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Thursday, April 14, 2005

In praise of power-hungry women.

Mrs Philocrites who is on her way to becoming an Episcopal priest and I have just read a marvelous essay by Mormon feminist Lorie Winder Stromberg: "Power Hungry" (first published last year in the independent Mormon magazine Sunstone and reprinted by the Feminist Mormon Housewives blog). You didn't know there were Mormon feminists, did you?

Copyright © 2005 by Philocrites | Posted 14 April 2005 at 10:22 PM

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4 comments:

Paul:

April 15, 2005 08:12 AM | Permalink for this comment

Mormon feminists? Brigham Young is spinning in his grave ! :)

James Field:

April 15, 2005 05:46 PM | Permalink for this comment

Sonia Johnson's From Housewife to Heretic was a key influence on me, even if some of my Mormon friends have issues with her.

Nancy:

April 15, 2005 10:25 PM | Permalink for this comment

Of course there were/are! Most live in Boston with underground connections. In my former life, I subscribed to a radical rag called the Women's Exponent. The saddest issue I ever read was the one that reviewed the biography of Mormon Enigma, Emma Smith by Linda Newell. [I think published in late 70's] Joseph deceived her and blatantly lied. Here we were a bunch of Mormon feminists trying to hang on to our faith. And Joseph betrayed Emma. It broke a lot of feminist hearts and spirits.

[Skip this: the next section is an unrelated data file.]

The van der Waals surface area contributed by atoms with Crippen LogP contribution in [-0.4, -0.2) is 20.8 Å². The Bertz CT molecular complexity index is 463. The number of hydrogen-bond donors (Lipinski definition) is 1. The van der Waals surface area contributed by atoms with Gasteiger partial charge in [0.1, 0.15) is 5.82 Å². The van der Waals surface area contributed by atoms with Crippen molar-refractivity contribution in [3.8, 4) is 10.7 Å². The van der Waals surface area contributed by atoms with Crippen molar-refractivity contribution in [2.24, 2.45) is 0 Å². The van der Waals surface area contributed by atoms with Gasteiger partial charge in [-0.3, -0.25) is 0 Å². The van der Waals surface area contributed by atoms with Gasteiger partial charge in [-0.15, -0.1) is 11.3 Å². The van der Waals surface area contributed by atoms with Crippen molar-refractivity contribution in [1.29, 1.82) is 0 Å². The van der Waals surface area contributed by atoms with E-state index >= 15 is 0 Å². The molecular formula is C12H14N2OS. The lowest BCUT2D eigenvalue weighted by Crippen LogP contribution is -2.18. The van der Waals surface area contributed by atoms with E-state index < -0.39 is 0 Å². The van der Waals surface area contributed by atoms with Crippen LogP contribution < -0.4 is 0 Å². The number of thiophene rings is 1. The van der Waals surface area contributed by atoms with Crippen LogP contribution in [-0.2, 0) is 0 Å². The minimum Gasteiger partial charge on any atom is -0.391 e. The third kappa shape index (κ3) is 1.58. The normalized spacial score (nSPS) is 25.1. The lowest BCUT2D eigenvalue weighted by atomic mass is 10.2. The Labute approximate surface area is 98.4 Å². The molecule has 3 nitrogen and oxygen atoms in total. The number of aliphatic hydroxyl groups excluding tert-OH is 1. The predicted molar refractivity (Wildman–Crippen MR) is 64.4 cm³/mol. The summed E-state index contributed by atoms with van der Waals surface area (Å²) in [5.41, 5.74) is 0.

This probably sounds a bit silly to Unitarians in 2005.

Nancy

Lorie Winder Stromberg:

April 16, 2005 03:17 AM | Permalink for this comment

Mormon feminists? Why yes, and some of us are even liberal Democrats. I am pleased that my "Power Hungry" essay appealed to an audience beyond Mormonism. The following is the penultimate paragraph and, perhaps, the most universally applicable: "Finally, if by power hungry you mean I want the ability to participate in a model of power based on partnership rather than patriarchy, based on empowerment rather than domination, then, yes, Im power hungry. Scott Bartchy, UCLA professor of Christian origins and early church history, gave a presentation . . . in which he declared that Christ came to overthrow traditional models of power, which were based on domination, coercion and control. In their place, he offered a model of power in which power is used to empower. Power used to dominate, coerce or control will always burn itself out, asserted Bartchy. Only power used to empower is everlasting."

Lorie



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